Learn more about entropy.

Are different types of electricity basically the same?

Picture by Michael Faraday.
Michael Faraday was an English scientist who contributed to the study of electromagnetism and electrochemistry. (Image: Thomas Phillips / Public Domain)

Michael Faraday carefully conducted all these different types of electricity. He was able to show that all these different types of electricity caused exactly the same event and that they were caused by the movement of electrons.

Faraday All kinds of energy produce flashes, they are poured into wires and made to work. His research also showed for the first time that electric power, animal electricity, battery power and lightning are all one and the same phenomenon.

Electric current and power

The flow or movement of electrons through an electrical circuit is called the electric current. Current is measured in amperes. An ampere corresponds to about 6 billion electrons per second in that circuit.

Another important term related to electricity is power. Power is defined as time-consuming work. Measure the current voltage in watts, in watts. The higher the wattage, the faster the power goes out, be it a light bulb, a magnifier or any other electrical device.

Learn more about magnetism and static electricity.

About common questions Alessandro Volta’s contributions and the invention of the battery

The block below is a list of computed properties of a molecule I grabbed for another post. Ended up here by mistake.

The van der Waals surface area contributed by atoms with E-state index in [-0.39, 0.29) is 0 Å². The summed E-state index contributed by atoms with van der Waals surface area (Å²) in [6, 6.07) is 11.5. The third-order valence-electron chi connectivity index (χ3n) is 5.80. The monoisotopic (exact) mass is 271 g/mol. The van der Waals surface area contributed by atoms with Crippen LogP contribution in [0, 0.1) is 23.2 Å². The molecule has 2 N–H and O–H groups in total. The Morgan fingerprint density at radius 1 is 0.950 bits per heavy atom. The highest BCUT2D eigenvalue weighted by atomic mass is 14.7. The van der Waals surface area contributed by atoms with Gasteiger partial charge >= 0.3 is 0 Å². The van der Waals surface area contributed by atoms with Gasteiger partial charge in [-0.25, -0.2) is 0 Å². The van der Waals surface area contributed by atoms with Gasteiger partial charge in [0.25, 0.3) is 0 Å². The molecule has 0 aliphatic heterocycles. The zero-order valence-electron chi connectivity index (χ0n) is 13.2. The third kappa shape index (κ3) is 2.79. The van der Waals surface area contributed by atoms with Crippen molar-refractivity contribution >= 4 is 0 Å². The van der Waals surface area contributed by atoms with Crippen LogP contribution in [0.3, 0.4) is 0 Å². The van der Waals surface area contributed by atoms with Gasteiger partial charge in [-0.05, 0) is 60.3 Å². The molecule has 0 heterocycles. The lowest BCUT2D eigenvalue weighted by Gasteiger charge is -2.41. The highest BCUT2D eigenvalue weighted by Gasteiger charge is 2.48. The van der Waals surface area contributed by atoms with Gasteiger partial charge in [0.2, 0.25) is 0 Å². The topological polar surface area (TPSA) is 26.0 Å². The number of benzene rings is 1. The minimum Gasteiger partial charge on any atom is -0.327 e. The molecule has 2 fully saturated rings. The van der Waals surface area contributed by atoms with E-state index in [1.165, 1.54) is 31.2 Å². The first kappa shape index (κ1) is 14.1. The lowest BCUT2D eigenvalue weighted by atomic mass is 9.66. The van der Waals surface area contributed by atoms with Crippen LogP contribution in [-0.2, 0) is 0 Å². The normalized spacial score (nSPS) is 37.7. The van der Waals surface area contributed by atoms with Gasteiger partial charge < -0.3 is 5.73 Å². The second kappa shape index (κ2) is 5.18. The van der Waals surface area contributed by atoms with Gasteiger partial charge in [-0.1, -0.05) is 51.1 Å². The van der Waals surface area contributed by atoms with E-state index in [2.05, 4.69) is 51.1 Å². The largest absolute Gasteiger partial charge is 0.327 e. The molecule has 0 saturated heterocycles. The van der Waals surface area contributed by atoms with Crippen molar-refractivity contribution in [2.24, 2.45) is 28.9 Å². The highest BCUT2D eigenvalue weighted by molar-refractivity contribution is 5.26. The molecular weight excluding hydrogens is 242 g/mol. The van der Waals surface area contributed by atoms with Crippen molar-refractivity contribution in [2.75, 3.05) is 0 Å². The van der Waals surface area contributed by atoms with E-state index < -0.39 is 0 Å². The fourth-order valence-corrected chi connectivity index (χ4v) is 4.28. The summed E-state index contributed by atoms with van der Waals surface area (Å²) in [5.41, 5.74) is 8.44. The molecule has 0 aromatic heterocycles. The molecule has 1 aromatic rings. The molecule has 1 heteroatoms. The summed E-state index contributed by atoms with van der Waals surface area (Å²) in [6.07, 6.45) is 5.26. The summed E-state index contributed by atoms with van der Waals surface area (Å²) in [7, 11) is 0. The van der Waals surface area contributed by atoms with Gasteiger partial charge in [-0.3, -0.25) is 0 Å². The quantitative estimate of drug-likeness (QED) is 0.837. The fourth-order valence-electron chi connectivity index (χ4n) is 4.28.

Q: How does the light bulb light up?

When the current flows through a very thin thread, it heats up to a very high temperature Electrical resistance. This allows the cord to burn better and thus, the light bulb in the flashlight.

Q: How do fuses and circuit breakers help?

Fuse and circuit breaker They are designed to protect electrical appliances from overheating. When the fuses need to be replaced after overloading, the circuit breakers must be reset.

Q: What is electrical current?

The flow of electrons in a Electrical cycle The so-called electric current is measured in amperes.

Q: Why is it so futile, even if a light bulb burns in the old Christmas tree light chain?

In ancient times, Christmas tree lights were a Serial circuit type If one bulb does not work, the whole circuit will fail. However, modern Christmas tree lights follow the principle of parallel circuits

Keep reading
How does electricity work?
Benjamin Franklin’s First Life and Success
Photons and wavelengths – Is light a particle or a wave?